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I have a LINQ query which gives me a list with a number of child lists all with double values.

I want to get a queryResult from this.

How can I get the first, the last, the highest and the lowest double value?

Should it be a new object and should the new return values be a list?

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Please give some sample code - it's hard to understand what your situation is at the moment. –  Jon Skeet Mar 4 '09 at 17:26
    
stackoverflow.com/questions/611441/… i should start a new thread.. –  numpsy Mar 4 '09 at 17:31
    
numsy, please do provide a clear sample in here of what you are trying to do, I went to the link but I think what you mean in this post is lost with the situation you wanted to solve on there. –  eglasius Mar 4 '09 at 18:12

2 Answers 2

it is true that handcoded version will be a bit faster, but unless you know that performance is the key issue of your application, I wouldn't worry about that. The LINQ version of the code would look like this:

  IEnumerable<List<double>> queryResults = /*...*/

  var aggregates =
    from ds in queryResults
    select new {
      First = ds[0], Last = ds[ds.Count - 1],
      Lowest = ds.Min(), Highest = ds.Max() };

I think this is definitely easier to read :-). If the nested thing (ds) isn't of type List then you'll need to use First() and Last() extension methods instead of direct indexation.

Note that if you're interested in performance, you could also use Parallel LINQ, which runs the query on multiple threads. For short list, there is no real reason to do that, but if the collection is large, it may give you better performance (better than single-threaded hand-coded version).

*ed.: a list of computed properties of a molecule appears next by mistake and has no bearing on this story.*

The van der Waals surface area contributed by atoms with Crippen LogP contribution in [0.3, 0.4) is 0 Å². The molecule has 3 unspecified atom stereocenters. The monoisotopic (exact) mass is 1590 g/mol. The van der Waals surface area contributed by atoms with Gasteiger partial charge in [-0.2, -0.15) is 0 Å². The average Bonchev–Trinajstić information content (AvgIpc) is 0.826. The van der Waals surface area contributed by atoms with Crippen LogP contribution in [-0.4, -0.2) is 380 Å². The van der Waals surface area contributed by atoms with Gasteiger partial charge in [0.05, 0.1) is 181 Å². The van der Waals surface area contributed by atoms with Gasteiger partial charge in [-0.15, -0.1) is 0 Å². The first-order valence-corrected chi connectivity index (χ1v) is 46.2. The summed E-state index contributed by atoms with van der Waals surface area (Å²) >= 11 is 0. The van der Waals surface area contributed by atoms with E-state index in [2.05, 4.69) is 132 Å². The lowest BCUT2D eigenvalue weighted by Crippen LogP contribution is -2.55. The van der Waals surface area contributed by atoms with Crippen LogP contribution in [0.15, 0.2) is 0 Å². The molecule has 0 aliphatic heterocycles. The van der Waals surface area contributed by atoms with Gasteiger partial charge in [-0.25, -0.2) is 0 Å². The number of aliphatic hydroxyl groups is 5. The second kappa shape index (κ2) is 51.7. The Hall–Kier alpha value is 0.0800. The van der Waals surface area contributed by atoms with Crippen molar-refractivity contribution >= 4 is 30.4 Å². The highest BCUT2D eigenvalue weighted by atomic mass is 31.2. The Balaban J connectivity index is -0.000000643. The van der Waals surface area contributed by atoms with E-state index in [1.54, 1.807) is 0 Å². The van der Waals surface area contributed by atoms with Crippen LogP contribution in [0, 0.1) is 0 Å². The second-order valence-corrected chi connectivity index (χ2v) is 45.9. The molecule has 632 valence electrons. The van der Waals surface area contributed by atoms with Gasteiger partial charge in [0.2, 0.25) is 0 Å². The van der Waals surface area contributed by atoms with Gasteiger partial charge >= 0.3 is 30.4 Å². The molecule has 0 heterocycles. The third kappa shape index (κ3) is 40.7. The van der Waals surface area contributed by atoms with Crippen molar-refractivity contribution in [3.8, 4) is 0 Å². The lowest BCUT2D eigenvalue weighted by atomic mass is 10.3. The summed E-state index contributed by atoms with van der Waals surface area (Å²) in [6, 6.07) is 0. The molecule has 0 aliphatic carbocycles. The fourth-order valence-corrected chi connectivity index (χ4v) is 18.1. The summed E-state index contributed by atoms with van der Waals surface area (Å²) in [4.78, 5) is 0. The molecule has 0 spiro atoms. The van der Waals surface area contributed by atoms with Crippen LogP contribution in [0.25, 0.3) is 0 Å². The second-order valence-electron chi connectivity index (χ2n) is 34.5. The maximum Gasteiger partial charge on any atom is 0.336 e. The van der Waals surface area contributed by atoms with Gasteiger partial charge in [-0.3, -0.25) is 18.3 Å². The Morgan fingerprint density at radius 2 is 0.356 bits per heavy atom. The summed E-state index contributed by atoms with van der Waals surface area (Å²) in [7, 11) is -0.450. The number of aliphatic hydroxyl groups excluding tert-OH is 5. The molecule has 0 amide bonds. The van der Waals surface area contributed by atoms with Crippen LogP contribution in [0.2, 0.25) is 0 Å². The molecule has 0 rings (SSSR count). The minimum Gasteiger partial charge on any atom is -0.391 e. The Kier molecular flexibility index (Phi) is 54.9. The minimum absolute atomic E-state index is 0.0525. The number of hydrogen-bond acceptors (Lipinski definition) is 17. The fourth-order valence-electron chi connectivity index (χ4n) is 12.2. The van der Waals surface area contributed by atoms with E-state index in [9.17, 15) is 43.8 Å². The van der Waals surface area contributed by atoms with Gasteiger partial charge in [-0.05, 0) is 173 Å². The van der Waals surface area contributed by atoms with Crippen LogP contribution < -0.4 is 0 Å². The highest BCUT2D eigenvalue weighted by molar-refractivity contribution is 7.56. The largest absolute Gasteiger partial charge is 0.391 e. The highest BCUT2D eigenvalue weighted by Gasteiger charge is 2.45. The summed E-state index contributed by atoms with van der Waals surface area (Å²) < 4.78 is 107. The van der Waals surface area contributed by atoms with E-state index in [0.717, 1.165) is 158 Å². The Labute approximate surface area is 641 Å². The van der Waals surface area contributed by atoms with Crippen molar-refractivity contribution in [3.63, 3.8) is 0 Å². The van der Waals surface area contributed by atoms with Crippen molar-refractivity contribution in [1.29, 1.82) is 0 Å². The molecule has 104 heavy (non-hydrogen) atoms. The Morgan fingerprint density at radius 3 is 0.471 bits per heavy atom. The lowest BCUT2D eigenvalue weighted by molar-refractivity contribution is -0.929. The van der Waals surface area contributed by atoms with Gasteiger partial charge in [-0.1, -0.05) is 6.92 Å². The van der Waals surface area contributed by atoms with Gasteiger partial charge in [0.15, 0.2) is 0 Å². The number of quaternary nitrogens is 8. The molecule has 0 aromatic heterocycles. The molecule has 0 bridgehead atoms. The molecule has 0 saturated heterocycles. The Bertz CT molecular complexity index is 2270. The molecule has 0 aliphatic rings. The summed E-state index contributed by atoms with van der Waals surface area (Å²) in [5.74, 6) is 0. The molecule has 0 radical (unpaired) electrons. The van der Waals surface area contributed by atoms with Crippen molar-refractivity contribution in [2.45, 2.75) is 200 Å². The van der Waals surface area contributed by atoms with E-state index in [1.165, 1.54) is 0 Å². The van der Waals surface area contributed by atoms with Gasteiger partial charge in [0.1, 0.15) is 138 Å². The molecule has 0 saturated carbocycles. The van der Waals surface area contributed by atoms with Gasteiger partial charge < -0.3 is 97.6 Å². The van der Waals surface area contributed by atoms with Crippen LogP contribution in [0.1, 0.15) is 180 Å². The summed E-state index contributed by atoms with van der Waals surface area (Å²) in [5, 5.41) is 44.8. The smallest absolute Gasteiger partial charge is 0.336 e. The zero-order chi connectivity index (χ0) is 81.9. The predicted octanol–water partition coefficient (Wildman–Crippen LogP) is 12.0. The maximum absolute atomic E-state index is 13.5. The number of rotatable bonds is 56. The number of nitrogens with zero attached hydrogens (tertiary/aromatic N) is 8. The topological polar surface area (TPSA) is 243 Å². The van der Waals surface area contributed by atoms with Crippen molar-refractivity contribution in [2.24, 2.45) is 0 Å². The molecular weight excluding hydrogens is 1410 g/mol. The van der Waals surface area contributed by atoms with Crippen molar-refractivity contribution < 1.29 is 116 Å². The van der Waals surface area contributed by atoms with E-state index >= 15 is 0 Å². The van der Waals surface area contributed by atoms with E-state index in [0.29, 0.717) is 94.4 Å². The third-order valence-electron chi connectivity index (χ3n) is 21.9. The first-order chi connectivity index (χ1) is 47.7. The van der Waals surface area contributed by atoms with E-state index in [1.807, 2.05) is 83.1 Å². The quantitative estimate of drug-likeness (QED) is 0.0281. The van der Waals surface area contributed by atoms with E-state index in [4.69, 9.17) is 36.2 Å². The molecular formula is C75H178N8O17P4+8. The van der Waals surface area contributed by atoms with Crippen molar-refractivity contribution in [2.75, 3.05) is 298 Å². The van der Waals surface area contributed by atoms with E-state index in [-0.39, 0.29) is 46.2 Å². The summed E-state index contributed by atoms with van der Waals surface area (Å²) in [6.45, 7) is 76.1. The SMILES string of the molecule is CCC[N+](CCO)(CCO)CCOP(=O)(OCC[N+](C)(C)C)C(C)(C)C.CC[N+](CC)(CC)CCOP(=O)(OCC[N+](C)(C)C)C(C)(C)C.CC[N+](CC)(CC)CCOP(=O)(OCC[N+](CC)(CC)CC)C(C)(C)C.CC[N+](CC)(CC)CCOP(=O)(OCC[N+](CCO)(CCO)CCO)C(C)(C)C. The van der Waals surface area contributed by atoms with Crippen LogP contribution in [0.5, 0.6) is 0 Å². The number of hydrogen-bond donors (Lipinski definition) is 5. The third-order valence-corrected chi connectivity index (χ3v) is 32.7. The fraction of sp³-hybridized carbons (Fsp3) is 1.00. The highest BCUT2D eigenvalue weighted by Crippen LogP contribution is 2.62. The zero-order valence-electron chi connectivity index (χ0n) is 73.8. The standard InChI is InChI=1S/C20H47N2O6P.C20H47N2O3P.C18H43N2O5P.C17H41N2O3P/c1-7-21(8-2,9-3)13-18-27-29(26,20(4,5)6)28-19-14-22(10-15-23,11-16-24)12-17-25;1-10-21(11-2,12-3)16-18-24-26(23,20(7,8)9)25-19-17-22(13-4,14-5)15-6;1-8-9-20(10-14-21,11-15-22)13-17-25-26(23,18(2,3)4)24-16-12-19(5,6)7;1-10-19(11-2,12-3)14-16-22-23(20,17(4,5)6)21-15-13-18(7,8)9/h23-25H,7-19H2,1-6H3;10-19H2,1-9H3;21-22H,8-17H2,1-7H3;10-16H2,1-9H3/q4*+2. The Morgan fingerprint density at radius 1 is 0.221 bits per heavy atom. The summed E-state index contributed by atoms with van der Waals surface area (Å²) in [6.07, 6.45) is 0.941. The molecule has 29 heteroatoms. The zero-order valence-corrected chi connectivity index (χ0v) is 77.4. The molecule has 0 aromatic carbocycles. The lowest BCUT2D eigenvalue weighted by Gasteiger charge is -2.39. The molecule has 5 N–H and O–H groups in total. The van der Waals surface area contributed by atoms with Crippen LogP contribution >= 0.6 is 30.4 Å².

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Your question is fairly unclear. However, it sounds like you have a series of list objects that are being returned from a LINQ query, and you want to get some aggregates out of the values in all of those sub-lists. I haven't ever seen a way to do this in LINQ, and honestly I don't think the performance is likely to be that great even if there was a way to do it. The aggregates that you are looking for are pretty straightforward to calculate manually, with a loop. Something like this:

 double min = 200000000;
 double max = -200000000;
 double first = 0;
 double last = 0;
 bool hasFoundFirst = false;
 foreach ( List<double> childList in queryResults )
 {
      foreach ( double val in childList )
      {
           if ( !hasFoundFirst )
           {
                hasFoundFirst = true;
                first = val;
           }

           if ( val < min )
              min = val;
           if ( val > max )
              max = val;
           last = val;
      }
 }

Something like that would give you the results you are looking for in a very efficient way. This sort of thing, if you can code it efficiently, tends to be faster than LINQ. LINQ is great and I use it for many things, but it's just one tool among many.

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